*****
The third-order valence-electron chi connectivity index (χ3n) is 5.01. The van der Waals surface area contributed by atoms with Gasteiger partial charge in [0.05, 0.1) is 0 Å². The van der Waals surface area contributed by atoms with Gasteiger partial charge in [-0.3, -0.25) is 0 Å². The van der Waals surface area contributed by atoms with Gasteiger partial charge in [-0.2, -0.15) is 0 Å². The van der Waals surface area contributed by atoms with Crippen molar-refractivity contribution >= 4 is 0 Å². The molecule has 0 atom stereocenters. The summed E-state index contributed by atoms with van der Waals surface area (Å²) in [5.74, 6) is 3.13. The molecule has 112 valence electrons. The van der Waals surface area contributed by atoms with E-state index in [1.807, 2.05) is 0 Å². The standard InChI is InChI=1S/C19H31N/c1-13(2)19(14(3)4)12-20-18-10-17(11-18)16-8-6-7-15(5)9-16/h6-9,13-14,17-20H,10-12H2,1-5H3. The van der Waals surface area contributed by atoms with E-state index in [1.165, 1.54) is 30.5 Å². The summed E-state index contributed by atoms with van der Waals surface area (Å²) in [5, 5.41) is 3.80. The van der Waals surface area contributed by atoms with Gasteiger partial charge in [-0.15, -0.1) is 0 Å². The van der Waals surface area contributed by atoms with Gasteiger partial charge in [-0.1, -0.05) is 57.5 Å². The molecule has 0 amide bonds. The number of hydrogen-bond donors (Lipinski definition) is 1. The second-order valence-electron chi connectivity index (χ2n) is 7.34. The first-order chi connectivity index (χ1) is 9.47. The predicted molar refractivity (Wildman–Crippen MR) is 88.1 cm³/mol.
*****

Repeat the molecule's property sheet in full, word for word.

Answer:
The third-order valence-electron chi connectivity index (χ3n) is 5.01. The van der Waals surface area contributed by atoms with Gasteiger partial charge in [0.05, 0.1) is 0 Å². The van der Waals surface area contributed by atoms with Gasteiger partial charge in [-0.3, -0.25) is 0 Å². The van der Waals surface area contributed by atoms with Gasteiger partial charge in [-0.2, -0.15) is 0 Å². The van der Waals surface area contributed by atoms with Crippen molar-refractivity contribution >= 4 is 0 Å². The molecule has 0 atom stereocenters. The summed E-state index contributed by atoms with van der Waals surface area (Å²) in [5.74, 6) is 3.13. The molecule has 112 valence electrons. The van der Waals surface area contributed by atoms with E-state index in [1.807, 2.05) is 0 Å². The standard InChI is InChI=1S/C19H31N/c1-13(2)19(14(3)4)12-20-18-10-17(11-18)16-8-6-7-15(5)9-16/h6-9,13-14,17-20H,10-12H2,1-5H3. The van der Waals surface area contributed by atoms with E-state index in [1.165, 1.54) is 30.5 Å². The summed E-state index contributed by atoms with van der Waals surface area (Å²) in [5, 5.41) is 3.80. The van der Waals surface area contributed by atoms with Gasteiger partial charge in [-0.15, -0.1) is 0 Å². The van der Waals surface area contributed by atoms with Gasteiger partial charge in [-0.1, -0.05) is 57.5 Å². The molecule has 0 amide bonds. The number of hydrogen-bond donors (Lipinski definition) is 1. The second-order valence-electron chi connectivity index (χ2n) is 7.34. The first-order chi connectivity index (χ1) is 9.47. The predicted molar refractivity (Wildman–Crippen MR) is 88.1 cm³/mol.